WASHINGTON (CN) - Age-discrimination remedies will go to the U.S. Supreme Court after the justices agreed Monday to look at the case of a prosecutor fired in his 60s.
Illinois hired Harvey Levin as an Illinois assistant attorney general in September 2000 when he was 55 years old. After a 2002 promotion, however, the office fired him along with 12 other attorneys.
Though Levin's annual reviews indicated consistently acceptable performance, both sides acknowledged that supervisors had made Levin aware of his low productivity, excessive socializing and poor judgment.
Levin filed suit, pointing out that two of the other fired attorneys were over age 40 and replaced by younger hires.
U.S. District Judge David Coar declined to let Levin sue Illinois Attorney General Lisa Madigan and others individually, finding that the age-discrimination protections under Section 1983 of the Civil Rights Act were not clearly established at the time of Levin's termination.
But Coar also found that the Age Discrimination in Employment Act does not foreclose the Section 1983 claims against Madigan and others in their official capacities.
After the case was reassigned, U.S. District Judge Edmund Chang dismissed the ADEA claims after finding that Levin does not statutorily qualify as an "employee."
Chang also reversed immunity for the individual defendants, finding that a reasonable official should have known that age discrimination violates an established constitutional right, whether the claim is brought under Section 1983 or the ADEA.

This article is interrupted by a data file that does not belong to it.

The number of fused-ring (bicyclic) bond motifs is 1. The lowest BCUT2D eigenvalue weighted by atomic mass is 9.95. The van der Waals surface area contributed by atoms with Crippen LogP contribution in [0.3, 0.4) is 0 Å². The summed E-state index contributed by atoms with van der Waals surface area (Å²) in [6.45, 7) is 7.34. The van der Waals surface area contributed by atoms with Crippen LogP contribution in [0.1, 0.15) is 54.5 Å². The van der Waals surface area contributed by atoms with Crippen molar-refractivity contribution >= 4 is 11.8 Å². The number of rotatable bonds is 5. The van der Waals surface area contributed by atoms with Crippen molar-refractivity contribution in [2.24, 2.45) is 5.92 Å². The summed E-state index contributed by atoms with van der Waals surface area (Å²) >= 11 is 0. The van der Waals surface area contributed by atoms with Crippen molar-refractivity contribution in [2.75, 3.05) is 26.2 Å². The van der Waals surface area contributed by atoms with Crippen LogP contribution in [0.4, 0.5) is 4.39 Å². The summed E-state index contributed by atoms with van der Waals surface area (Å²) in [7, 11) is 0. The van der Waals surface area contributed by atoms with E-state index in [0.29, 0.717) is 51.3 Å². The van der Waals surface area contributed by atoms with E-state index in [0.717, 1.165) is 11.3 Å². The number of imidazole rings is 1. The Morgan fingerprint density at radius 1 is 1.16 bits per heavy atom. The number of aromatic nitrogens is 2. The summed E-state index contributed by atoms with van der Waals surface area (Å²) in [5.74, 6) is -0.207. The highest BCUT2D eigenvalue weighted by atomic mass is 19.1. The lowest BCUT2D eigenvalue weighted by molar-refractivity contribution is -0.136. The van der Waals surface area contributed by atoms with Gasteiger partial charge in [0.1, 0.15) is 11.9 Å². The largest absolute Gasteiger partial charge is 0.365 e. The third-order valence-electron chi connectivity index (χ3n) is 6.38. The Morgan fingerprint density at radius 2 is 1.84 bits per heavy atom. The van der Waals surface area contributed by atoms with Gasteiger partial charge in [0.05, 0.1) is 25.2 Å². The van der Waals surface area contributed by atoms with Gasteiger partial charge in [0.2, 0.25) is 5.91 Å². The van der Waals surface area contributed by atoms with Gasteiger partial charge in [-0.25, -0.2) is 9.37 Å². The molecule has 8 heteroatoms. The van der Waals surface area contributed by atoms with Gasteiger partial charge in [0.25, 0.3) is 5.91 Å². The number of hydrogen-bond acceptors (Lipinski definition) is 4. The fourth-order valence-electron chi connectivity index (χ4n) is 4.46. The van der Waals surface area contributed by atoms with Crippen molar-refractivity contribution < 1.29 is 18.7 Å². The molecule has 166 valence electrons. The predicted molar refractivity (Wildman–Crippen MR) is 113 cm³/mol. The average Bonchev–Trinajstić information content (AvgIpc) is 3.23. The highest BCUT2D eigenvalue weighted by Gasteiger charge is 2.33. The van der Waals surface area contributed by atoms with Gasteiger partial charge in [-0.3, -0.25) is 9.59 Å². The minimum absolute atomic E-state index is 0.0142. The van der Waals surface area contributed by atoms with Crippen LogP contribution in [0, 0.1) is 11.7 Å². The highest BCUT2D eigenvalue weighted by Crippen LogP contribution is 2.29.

Fearing the federal appeals court would reverse the decision that left him with a viable Equal Protection claim, Levin argued that the 7th Circuit lacked jurisdiction to decide whether the ADEA precludes a Section 1983 age discrimination claim.
The three-judge panel instead ruled in Levin's favor in August 2012.
"Whether the ADEA precludes a Section 1983 claim is a matter of first impression in the Seventh Circuit," Judge Michael Kanne wrote for the court. "All other circuit courts to consider the issue have held that the ADEA is the exclusive remedy for age discrimination claims.
"While we freely acknowledge that the ADEA's heightened scrutiny provides a stronger mechanism for plaintiffs to challenge age discrimination in employment, absent any additional indication from Congress, we simply cannot infer that Congress intended to do away with a Section 1983 constitutional alternative," Kanne added.
Section 1983 allows suits against individuals, rather than just employers, and provide state employees with remedies other than the ADEA, which limits claims by most governmental employees.
The U.S. Supreme Court took up the case without comment Monday amid a circuit split.
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